The U.S. private sector in April generated the most jobs since February 2006, but the jobless rate jumped back up to 9 percent from the previous month's 8.8 percent.
As economists try to make sense of these conflicting signals, perhaps the only certainty was that it will take a few more months of data to figure out exactly where the U.S. economy is headed.
Total U.S. non-farm payroll employment expanded by 244,000 jobs in April according to the Labor Department's survey of employers, well above median forecasts in a Reuters poll for a gain of 186,000 and the strongest reading in 11 months.
However, the separate household survey, from which the unemployment rate is derived, painted an entirely different picture. It showed the number of employed Americans falling by 190,000 on net following a 291,000 rise in March. The number of jobless in that report, meanwhile, rose by 205,000.
The increase in the jobless rate surprised forecasters, who had been looking for a steady reading of 8.8 percent. The unemployment rate had fallen sharply in recent months, though a shrinking labor force was a factor behind the decline.
"Had the (labor force) participation remained unchanged, the unemployment rate would still have been 10.1 percent in March," Goldman Sachs economists said in a research note ahead of the April employment report.
The survey of employers, however, showed broad strength, although the pace of payroll employment has done little to whittle away at the ranks of jobless Americans.
"The number of unemployed persons, at 13.7 million, changed little in April," the Bureau of Labor Statistics said in a statement.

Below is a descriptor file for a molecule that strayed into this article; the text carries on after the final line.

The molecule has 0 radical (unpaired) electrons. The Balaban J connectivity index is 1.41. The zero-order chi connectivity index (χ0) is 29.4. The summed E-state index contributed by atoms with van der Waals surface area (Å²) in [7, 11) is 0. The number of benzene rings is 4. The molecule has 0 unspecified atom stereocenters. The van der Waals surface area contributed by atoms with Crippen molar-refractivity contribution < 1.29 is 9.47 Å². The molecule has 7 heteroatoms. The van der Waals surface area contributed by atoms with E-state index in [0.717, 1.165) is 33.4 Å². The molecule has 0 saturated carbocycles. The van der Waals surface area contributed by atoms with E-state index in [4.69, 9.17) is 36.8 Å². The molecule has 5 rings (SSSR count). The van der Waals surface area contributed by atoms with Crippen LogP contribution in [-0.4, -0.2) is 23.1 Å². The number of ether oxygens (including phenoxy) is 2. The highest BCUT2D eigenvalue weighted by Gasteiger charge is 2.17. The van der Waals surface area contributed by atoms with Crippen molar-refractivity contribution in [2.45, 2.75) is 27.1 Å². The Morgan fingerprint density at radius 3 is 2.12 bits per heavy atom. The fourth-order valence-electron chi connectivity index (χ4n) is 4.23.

Here are some other interesting details that emerge from the report:
• U.S. retail employment posted a large gain of 57,100 jobs, though some economists were suspicious of seasonal adjustments due to a late Easter holiday.
• Construction employment remained anemic, with the sector adding just 5,000 jobs. The housing sector remains depressed and could be a further drag on growth in coming months, but it is now a smaller chunk of the overall economy, which in part mutes its negative effect.
• Surging energy and commodity costs were expected to discourage employers from taking on new workers but that appears not to have happened. The strong payrolls figure suggests business confidence remains strong despite a sharp runup in energy costs.
• A decline in temporary help services jobs is hard to read. Generally, increases in temporary jobs are seen as a harbinger of future growth in permanent jobs.
• The breakdown showed big increases in professional and business employment — indicating a more broad-based improvement rather than in simply low-end jobs.
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